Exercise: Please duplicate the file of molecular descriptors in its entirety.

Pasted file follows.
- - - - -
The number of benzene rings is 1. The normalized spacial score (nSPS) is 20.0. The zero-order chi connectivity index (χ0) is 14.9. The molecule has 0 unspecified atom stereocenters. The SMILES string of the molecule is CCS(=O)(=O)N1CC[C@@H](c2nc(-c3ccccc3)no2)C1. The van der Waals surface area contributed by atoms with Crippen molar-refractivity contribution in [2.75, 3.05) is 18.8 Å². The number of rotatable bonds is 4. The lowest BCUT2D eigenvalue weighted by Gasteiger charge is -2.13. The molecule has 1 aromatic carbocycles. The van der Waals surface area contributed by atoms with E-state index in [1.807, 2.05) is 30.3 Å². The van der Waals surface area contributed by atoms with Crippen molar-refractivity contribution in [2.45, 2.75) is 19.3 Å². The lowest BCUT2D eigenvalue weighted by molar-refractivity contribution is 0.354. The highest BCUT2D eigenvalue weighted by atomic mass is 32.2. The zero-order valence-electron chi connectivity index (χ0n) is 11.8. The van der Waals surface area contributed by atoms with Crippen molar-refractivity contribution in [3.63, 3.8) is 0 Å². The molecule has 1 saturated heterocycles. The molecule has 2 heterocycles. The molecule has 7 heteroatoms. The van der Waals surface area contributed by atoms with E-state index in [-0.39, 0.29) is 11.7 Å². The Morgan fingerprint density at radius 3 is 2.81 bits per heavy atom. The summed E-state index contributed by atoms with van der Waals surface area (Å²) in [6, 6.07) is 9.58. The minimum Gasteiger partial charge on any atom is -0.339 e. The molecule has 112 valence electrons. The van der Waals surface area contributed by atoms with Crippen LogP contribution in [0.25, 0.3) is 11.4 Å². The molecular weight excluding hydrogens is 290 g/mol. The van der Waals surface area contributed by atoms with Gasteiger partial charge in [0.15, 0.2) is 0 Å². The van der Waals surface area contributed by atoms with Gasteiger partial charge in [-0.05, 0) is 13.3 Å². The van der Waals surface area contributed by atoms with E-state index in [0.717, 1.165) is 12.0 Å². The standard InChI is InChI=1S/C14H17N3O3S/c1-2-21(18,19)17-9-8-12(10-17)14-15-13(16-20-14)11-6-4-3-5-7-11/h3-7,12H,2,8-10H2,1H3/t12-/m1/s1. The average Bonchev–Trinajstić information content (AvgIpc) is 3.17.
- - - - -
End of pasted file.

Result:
The number of benzene rings is 1. The normalized spacial score (nSPS) is 20.0. The zero-order chi connectivity index (χ0) is 14.9. The molecule has 0 unspecified atom stereocenters. The SMILES string of the molecule is CCS(=O)(=O)N1CC[C@@H](c2nc(-c3ccccc3)no2)C1. The van der Waals surface area contributed by atoms with Crippen molar-refractivity contribution in [2.75, 3.05) is 18.8 Å². The number of rotatable bonds is 4. The lowest BCUT2D eigenvalue weighted by Gasteiger charge is -2.13. The molecule has 1 aromatic carbocycles. The van der Waals surface area contributed by atoms with E-state index in [1.807, 2.05) is 30.3 Å². The van der Waals surface area contributed by atoms with Crippen molar-refractivity contribution in [2.45, 2.75) is 19.3 Å². The lowest BCUT2D eigenvalue weighted by molar-refractivity contribution is 0.354. The highest BCUT2D eigenvalue weighted by atomic mass is 32.2. The zero-order valence-electron chi connectivity index (χ0n) is 11.8. The van der Waals surface area contributed by atoms with Crippen molar-refractivity contribution in [3.63, 3.8) is 0 Å². The molecule has 1 saturated heterocycles. The molecule has 2 heterocycles. The molecule has 7 heteroatoms. The van der Waals surface area contributed by atoms with E-state index in [-0.39, 0.29) is 11.7 Å². The Morgan fingerprint density at radius 3 is 2.81 bits per heavy atom. The summed E-state index contributed by atoms with van der Waals surface area (Å²) in [6, 6.07) is 9.58. The minimum Gasteiger partial charge on any atom is -0.339 e. The molecule has 112 valence electrons. The van der Waals surface area contributed by atoms with Crippen LogP contribution in [0.25, 0.3) is 11.4 Å². The molecular weight excluding hydrogens is 290 g/mol. The van der Waals surface area contributed by atoms with Gasteiger partial charge in [0.15, 0.2) is 0 Å². The van der Waals surface area contributed by atoms with Gasteiger partial charge in [-0.05, 0) is 13.3 Å². The van der Waals surface area contributed by atoms with E-state index in [0.717, 1.165) is 12.0 Å². The standard InChI is InChI=1S/C14H17N3O3S/c1-2-21(18,19)17-9-8-12(10-17)14-15-13(16-20-14)11-6-4-3-5-7-11/h3-7,12H,2,8-10H2,1H3/t12-/m1/s1. The average Bonchev–Trinajstić information content (AvgIpc) is 3.17.